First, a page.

Many constituents have been in touch with me about the EU Referendum and the recent High Court decision.
I suspect that there will be quite a few legal challenges on the Brexit process and the details of the deal, but the one thing that can not be in doubt is the actual decision made by the British public to leave the European Union.
Before, during and after the referendum the government, the main political parties and most MPs (including myself) all committed to making the referendum binding. The previous Prime Minister, David Cameron stated again and again that the referendum was a simple In/ Out decision and that the instructions of the British people would then be enacted by the government. We can not and should not go back on this commitment.
The latest High Court decision does not change the decision or the result of the referendum. It does, however, add a step in the process that some of us were not expecting of there being a vote in parliament to trigger article 50. If the government appeals the High Court decision and wins then there may not need to be a parliamentary vote. If the government chooses not to appeal, or loses the appeal then there will be a vote in parliament.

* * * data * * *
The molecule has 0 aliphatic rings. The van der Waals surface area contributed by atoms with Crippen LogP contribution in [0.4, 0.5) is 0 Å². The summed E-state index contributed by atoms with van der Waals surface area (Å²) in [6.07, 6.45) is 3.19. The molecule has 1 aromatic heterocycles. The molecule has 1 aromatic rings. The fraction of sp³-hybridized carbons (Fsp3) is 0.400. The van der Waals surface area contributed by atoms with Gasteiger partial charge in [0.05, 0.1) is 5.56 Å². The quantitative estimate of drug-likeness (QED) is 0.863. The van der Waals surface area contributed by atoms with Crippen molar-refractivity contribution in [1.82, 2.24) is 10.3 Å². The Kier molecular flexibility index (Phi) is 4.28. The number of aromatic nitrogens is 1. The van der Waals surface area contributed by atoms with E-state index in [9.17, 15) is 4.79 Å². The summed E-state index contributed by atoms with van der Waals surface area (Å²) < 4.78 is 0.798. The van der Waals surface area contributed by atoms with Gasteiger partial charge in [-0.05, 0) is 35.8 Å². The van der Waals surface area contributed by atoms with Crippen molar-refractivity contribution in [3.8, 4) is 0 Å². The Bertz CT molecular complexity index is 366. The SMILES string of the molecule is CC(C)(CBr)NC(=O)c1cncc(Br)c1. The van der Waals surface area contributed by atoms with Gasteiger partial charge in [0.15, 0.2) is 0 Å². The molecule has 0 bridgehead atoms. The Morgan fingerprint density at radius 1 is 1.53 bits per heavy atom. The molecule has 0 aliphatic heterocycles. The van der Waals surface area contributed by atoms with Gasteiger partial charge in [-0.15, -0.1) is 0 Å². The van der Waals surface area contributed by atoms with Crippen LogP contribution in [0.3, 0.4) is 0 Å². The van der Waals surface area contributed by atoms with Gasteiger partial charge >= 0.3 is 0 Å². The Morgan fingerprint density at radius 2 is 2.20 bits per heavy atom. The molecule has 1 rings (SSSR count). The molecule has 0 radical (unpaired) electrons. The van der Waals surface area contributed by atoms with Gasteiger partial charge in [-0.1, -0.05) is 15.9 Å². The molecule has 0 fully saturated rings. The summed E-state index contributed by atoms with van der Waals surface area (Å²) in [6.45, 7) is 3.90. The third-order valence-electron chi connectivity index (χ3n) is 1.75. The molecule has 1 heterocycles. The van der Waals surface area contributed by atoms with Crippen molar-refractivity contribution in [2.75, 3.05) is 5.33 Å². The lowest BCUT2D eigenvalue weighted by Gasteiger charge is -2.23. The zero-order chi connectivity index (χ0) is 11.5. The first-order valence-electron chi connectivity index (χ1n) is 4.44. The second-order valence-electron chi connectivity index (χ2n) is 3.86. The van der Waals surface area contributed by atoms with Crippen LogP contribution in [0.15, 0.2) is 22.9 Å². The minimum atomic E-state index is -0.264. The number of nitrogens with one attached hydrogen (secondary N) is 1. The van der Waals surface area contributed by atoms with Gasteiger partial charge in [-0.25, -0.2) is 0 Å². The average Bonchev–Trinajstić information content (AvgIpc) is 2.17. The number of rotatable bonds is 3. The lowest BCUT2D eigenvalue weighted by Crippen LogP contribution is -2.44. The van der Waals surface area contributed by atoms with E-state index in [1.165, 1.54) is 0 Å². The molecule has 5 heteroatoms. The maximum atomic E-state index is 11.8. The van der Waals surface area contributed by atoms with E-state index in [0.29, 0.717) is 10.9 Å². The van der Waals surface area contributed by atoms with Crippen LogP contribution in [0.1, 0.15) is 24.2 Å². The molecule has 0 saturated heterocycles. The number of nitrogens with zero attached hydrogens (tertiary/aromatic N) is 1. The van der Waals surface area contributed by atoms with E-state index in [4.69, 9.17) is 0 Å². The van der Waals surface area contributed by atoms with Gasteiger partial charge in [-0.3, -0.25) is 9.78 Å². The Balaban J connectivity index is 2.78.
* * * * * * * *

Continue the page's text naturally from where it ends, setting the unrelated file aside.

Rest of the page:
Given my own commitment to my constituents to respect the result of the referendum - no matter which way it went - I will therefore vote in favour of triggering article 50 if there is a vote in parliament. To do otherwise would be breaking the commitment I made of respecting the result. I expect the vast majority of my colleagues will do the same, even though most MPs campaigned for and voted to remain in the EU.
The Institute of Government has published a paper on this issue which explains exactly what has happened in the High Court and its effect, which you will see could cause a delay, rather than a reversal of the Referendum result. You can access the document here: http://www.instituteforgovernment.org.uk/blog/14858/the-high-courts-ruling-v-the-governments-plan-to-trigger-article-50/